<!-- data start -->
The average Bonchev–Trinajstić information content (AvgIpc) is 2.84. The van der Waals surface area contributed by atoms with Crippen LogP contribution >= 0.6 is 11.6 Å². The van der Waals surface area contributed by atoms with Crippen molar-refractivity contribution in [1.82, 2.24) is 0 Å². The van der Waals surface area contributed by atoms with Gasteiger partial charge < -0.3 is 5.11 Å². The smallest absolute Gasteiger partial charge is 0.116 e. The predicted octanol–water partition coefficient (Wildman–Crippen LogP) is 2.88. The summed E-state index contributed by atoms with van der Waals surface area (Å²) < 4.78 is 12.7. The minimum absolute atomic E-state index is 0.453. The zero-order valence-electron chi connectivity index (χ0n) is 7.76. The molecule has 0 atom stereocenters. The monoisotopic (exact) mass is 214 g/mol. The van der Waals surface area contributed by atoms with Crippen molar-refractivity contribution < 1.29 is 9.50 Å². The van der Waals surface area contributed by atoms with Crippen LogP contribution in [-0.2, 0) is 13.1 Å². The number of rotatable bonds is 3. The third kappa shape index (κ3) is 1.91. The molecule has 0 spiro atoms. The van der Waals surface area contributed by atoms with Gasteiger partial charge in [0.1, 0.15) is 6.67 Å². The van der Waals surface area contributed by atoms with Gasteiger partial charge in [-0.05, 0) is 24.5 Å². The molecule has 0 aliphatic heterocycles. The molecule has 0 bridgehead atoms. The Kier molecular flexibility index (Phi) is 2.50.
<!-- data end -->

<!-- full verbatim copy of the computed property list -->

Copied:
The average Bonchev–Trinajstić information content (AvgIpc) is 2.84. The van der Waals surface area contributed by atoms with Crippen LogP contribution >= 0.6 is 11.6 Å². The van der Waals surface area contributed by atoms with Crippen molar-refractivity contribution in [1.82, 2.24) is 0 Å². The van der Waals surface area contributed by atoms with Gasteiger partial charge < -0.3 is 5.11 Å². The smallest absolute Gasteiger partial charge is 0.116 e. The predicted octanol–water partition coefficient (Wildman–Crippen LogP) is 2.88. The summed E-state index contributed by atoms with van der Waals surface area (Å²) < 4.78 is 12.7. The minimum absolute atomic E-state index is 0.453. The zero-order valence-electron chi connectivity index (χ0n) is 7.76. The molecule has 0 atom stereocenters. The monoisotopic (exact) mass is 214 g/mol. The van der Waals surface area contributed by atoms with Crippen molar-refractivity contribution < 1.29 is 9.50 Å². The van der Waals surface area contributed by atoms with Crippen LogP contribution in [-0.2, 0) is 13.1 Å². The number of rotatable bonds is 3. The third kappa shape index (κ3) is 1.91. The molecule has 0 spiro atoms. The van der Waals surface area contributed by atoms with Gasteiger partial charge in [0.1, 0.15) is 6.67 Å². The van der Waals surface area contributed by atoms with Gasteiger partial charge in [-0.05, 0) is 24.5 Å². The molecule has 0 aliphatic heterocycles. The molecule has 0 bridgehead atoms. The Kier molecular flexibility index (Phi) is 2.50.